For Barbara Corcoran, real estate expert and star of ABC’s “Shark Tank”, success is no longer about money.

But the very first time Corcoran felt successful was the day she first turned a profit.

“I made $77,000 running my brokerage firm. I never made a profit. And I was like, ‘What am I going to do with that money?'” she says. “I was so surprised that I had money.

Instead of buying something for herself, Corcoran says she immediately spent the money on the two people most important to her: her parents.

“I went out and bought my mom and dad a new car. They never had a new car,” she says. “I had my uncle Richie and his best friend drive the car down to Florida, put a big bow on it and park it in the driveway.

“I’m still happy with the decision to go so fast,” he adds.

Used Corcoran loan of $1000 to launch its real estate business, the Corcoran Group, in 1973. This took off and eventually the company sold for $66 million in 2001. But despite her continued success on and off “Shark Tank” — and her ability to continue buying gifts for others throughout her career — Corcoran says the day remains unmatched.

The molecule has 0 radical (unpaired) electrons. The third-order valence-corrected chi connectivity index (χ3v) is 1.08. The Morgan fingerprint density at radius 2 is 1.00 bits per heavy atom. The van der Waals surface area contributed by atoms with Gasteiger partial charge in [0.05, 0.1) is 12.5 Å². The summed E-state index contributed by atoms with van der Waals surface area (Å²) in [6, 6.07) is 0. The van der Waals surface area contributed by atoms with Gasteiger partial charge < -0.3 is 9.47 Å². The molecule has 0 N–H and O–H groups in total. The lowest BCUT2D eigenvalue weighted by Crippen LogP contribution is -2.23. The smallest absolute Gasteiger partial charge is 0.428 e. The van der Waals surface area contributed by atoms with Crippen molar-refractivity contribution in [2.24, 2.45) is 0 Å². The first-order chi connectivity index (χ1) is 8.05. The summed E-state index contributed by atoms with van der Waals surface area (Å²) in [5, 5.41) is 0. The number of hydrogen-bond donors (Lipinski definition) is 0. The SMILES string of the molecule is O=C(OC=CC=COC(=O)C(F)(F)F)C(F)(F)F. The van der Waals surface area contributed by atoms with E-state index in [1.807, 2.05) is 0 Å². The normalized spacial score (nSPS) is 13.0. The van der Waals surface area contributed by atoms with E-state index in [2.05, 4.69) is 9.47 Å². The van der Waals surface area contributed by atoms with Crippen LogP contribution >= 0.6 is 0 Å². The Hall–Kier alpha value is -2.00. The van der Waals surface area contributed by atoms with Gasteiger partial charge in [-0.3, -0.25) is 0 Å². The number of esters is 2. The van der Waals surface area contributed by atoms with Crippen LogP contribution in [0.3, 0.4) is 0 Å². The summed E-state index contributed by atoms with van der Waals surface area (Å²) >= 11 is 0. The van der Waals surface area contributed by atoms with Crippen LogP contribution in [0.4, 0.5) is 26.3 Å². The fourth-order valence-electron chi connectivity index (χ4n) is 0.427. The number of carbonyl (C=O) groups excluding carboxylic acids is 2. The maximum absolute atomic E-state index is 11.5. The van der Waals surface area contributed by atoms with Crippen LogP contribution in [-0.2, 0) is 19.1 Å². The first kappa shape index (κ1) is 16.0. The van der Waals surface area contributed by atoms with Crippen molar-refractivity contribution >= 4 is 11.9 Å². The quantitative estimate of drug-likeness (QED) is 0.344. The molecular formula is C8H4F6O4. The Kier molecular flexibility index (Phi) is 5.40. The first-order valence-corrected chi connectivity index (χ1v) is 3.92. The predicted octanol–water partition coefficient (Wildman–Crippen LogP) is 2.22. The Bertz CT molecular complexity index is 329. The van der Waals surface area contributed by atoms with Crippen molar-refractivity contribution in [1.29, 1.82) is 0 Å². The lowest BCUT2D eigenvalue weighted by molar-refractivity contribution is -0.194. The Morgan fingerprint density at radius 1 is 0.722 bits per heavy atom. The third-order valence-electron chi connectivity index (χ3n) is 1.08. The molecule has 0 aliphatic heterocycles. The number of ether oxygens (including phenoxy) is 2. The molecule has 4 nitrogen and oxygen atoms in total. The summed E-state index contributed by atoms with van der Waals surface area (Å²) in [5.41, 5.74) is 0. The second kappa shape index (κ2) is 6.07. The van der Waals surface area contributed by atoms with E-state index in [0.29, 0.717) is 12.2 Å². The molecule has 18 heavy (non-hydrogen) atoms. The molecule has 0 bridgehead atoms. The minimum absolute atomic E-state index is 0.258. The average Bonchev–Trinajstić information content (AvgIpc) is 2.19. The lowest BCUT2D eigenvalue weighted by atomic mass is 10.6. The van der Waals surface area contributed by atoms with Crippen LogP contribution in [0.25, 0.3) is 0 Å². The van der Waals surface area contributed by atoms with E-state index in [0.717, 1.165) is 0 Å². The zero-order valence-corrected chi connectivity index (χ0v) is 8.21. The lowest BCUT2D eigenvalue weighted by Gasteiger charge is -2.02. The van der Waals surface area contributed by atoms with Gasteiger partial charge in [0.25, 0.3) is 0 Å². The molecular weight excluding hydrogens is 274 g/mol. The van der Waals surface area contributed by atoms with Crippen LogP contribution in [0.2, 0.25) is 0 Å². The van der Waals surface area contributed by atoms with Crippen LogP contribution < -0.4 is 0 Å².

Nothing ever compares to the day my mother and father went out and my uncle Richie videotaped them and they just couldn’t believe they each had a new car. I still can’t get over it.

“Nothing has ever equaled the day my mum and dad went out and my uncle Richie videotaped them and they just couldn’t believe they each had a new car. I still can’t get over it,” he says.

This experience has stuck with Corcoran throughout her career. It underlines one of its most important values: giving back.

“The satisfaction of giving anything is a great satisfaction in life,” he says. “It doesn’t have to involve money. Doing something nice for someone gives you a little cloud of happiness that builds up over time and keeps you a nice and happy person.”

“If you’re always grabbing and wanting, you’ll never be fulfilled,” she adds.

Stick around 20 jobs under the age of 23Corcoran understands what it’s like to live paycheck to paycheck. But now, as a seasoned entrepreneur and investor, she focuses on quality of life rather than quantity.

He encourages others to focus less on money and more on the values ​​that matter. Money, he says you can’t buy happiness.

“Success for me at this point in my life means great health and great health for my kids and my husband, right? That sums it up,” she says.

Shopping offers only a semi-permanent sense of happiness, he adds. “Six months later, you take it for granted.

Disclosure: CNBC owns exclusive off-network cable rights to “Shark Tank.”

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